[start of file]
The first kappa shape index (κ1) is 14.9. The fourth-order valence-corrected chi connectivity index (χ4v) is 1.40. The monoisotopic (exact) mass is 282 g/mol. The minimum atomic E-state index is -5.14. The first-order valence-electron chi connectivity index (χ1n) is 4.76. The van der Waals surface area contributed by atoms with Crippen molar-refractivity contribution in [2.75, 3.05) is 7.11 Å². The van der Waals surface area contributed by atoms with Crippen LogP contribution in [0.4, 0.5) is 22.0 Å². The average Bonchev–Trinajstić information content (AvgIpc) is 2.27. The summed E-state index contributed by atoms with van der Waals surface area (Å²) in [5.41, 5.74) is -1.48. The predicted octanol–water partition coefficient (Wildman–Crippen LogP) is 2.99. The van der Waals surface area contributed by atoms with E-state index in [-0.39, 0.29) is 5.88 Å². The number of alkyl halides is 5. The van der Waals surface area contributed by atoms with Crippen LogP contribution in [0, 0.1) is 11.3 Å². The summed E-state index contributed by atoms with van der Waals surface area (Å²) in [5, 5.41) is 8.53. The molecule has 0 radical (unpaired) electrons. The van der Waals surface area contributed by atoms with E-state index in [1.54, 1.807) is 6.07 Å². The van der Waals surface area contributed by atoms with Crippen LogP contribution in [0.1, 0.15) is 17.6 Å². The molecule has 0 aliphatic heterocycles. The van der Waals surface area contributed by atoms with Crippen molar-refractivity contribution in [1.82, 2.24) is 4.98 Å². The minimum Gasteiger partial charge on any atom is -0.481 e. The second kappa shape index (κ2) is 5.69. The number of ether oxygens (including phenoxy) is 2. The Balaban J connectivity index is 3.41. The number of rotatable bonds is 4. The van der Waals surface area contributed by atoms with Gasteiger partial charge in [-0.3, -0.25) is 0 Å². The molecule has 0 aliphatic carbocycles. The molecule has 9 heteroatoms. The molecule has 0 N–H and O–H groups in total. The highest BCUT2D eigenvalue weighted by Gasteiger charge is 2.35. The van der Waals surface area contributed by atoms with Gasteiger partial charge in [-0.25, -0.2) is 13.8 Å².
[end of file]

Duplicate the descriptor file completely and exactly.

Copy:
The first kappa shape index (κ1) is 14.9. The fourth-order valence-corrected chi connectivity index (χ4v) is 1.40. The monoisotopic (exact) mass is 282 g/mol. The minimum atomic E-state index is -5.14. The first-order valence-electron chi connectivity index (χ1n) is 4.76. The van der Waals surface area contributed by atoms with Crippen molar-refractivity contribution in [2.75, 3.05) is 7.11 Å². The van der Waals surface area contributed by atoms with Crippen LogP contribution in [0.4, 0.5) is 22.0 Å². The average Bonchev–Trinajstić information content (AvgIpc) is 2.27. The summed E-state index contributed by atoms with van der Waals surface area (Å²) in [5.41, 5.74) is -1.48. The predicted octanol–water partition coefficient (Wildman–Crippen LogP) is 2.99. The van der Waals surface area contributed by atoms with E-state index in [-0.39, 0.29) is 5.88 Å². The number of alkyl halides is 5. The van der Waals surface area contributed by atoms with Crippen LogP contribution in [0, 0.1) is 11.3 Å². The summed E-state index contributed by atoms with van der Waals surface area (Å²) in [5, 5.41) is 8.53. The molecule has 0 radical (unpaired) electrons. The van der Waals surface area contributed by atoms with E-state index in [1.54, 1.807) is 6.07 Å². The van der Waals surface area contributed by atoms with Crippen LogP contribution in [0.1, 0.15) is 17.6 Å². The molecule has 0 aliphatic heterocycles. The van der Waals surface area contributed by atoms with Crippen molar-refractivity contribution in [1.82, 2.24) is 4.98 Å². The minimum Gasteiger partial charge on any atom is -0.481 e. The second kappa shape index (κ2) is 5.69. The number of ether oxygens (including phenoxy) is 2. The Balaban J connectivity index is 3.41. The number of rotatable bonds is 4. The van der Waals surface area contributed by atoms with Gasteiger partial charge in [-0.3, -0.25) is 0 Å². The molecule has 0 aliphatic carbocycles. The molecule has 9 heteroatoms. The molecule has 0 N–H and O–H groups in total. The highest BCUT2D eigenvalue weighted by Gasteiger charge is 2.35. The van der Waals surface area contributed by atoms with Gasteiger partial charge in [-0.25, -0.2) is 13.8 Å².